How to use Sunpack B3000
among the second hand camera gear that I have, there is a working Sunpack B3000. Would anyone of you give a tip or two how to use it? I have a few Nikons (FE, FM2 etc) and a Zenit ET (SLR). It would be nice to mount it on my FED3 as well, but a special cable would be necessary for that.
The flash can be set to ISO 25-1000 with slide. There is also a slide that switches the flash between four different modes: M, 1/16, A (white) and A (green).
I am not sure if the output is variable, or if the different modes only offers help to combine the output with different ISOs and and apertures. Actually, I have only used fully automatic flashes before, so I am a bit lost. It feels stupid to sacrifice a fresh roll of film before having some tips to start with.
In short, thanks in ahead for any help that you could offer!
Not familiar with the model # but that's never stopped me before.
M is manual. Focus the lens, look at the distance scale & set the f stop to what the distance scale on the flash tells you.
1/16 just a guess on this one. It lowers the power to 1/16th of full power. Some flash units used this so the flash would recycle fast enough to keep up with a winder.
Both A settings work the same way, set your ISO look at the scale, determine your working range & use that setting
White may be 5-20' and green 5-30'. both allow you to work between closest and furthest distance using one aperture.
John, thanks for your reply. Indeed the output on 1/16 is much weaker. That would be a difference of four stops, right?
What still bugs me is that with a 100 ISO film, and A(green) the flash says f2.8 on a range between 1,4 to 11 meters (4,5 to 35 feet). That is a lot, and several stops less light would hit an object 11 meters away, compared with an object 1,4 meters away. Or is that difference not so large?
Anyway, I guess I should load an old film and try this out.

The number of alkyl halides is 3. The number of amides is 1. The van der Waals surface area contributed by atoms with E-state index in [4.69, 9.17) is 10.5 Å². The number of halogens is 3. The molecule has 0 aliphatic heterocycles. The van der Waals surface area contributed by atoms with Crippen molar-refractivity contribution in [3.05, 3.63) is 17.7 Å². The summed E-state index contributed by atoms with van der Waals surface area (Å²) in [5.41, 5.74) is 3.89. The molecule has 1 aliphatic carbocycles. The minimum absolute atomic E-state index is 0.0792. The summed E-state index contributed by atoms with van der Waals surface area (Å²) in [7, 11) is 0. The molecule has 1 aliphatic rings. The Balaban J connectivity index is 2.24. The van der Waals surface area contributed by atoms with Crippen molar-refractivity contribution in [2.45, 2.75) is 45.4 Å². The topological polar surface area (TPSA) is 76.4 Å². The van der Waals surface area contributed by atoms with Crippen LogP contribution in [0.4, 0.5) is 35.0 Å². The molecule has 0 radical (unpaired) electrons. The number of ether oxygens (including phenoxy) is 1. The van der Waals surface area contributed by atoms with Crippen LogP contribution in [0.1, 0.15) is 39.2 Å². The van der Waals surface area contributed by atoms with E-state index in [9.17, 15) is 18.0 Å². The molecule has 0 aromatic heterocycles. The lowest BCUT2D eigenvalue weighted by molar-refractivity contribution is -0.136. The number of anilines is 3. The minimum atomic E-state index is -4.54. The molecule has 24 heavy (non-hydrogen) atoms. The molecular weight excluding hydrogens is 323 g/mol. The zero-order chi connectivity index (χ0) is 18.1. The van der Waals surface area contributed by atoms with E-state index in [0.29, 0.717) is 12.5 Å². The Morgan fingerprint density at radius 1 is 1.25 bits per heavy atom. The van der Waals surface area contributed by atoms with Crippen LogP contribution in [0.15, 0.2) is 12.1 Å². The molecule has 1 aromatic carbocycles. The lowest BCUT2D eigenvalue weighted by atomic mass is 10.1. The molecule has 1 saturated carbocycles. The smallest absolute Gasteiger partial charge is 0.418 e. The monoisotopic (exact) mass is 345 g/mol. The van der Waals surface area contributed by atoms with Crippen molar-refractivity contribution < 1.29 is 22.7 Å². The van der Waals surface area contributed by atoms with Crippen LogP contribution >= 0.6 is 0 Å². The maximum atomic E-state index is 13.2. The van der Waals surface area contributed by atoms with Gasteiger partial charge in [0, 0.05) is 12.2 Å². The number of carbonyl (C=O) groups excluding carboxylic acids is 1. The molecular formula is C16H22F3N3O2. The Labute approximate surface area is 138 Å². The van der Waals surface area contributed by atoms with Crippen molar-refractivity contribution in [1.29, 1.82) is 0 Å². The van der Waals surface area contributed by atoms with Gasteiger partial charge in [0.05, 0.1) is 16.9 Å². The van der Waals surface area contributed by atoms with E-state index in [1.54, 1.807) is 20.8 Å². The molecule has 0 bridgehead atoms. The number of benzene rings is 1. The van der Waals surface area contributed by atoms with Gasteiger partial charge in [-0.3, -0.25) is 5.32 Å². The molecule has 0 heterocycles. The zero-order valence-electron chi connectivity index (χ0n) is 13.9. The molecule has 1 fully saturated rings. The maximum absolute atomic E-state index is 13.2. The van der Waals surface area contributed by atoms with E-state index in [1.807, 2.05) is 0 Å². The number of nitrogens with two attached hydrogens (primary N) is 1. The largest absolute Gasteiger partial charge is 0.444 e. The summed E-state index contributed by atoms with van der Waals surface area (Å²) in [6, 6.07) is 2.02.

Another thing, If the flash is directed upward in order to bounce on the ceiling or a wall, one just has to guess distance and aperture, right?
Yep, thats basically how they all work with variations on the color coding and settings. The flash power is controlled by the thyristor circuit. The settings tell you how to set the aperture for your working distance. It's pretty simple really, but these flash units can easily be fooled if the sensor isn't seeing what the lens sees.
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That is the range the flash set to Auto (the green or white A) will able to cope with.
Originally Posted by Erik Petersson
Get too close, and the output will be too high when using f/2.8. Get too far and the output will not stretch far enough when using f/2.8.
In between, the electronics will cut off the flash as soon as its sensor has 'seen' enough light. Which is later when the subject is far away, sooner when the subject is close.
If you happen to have someting close by and far away, neither of which filling the field of view of the built-in sensor, neither will get exposed properly.
At the same time, the closer subject will get too much, the far away subject will get too little light.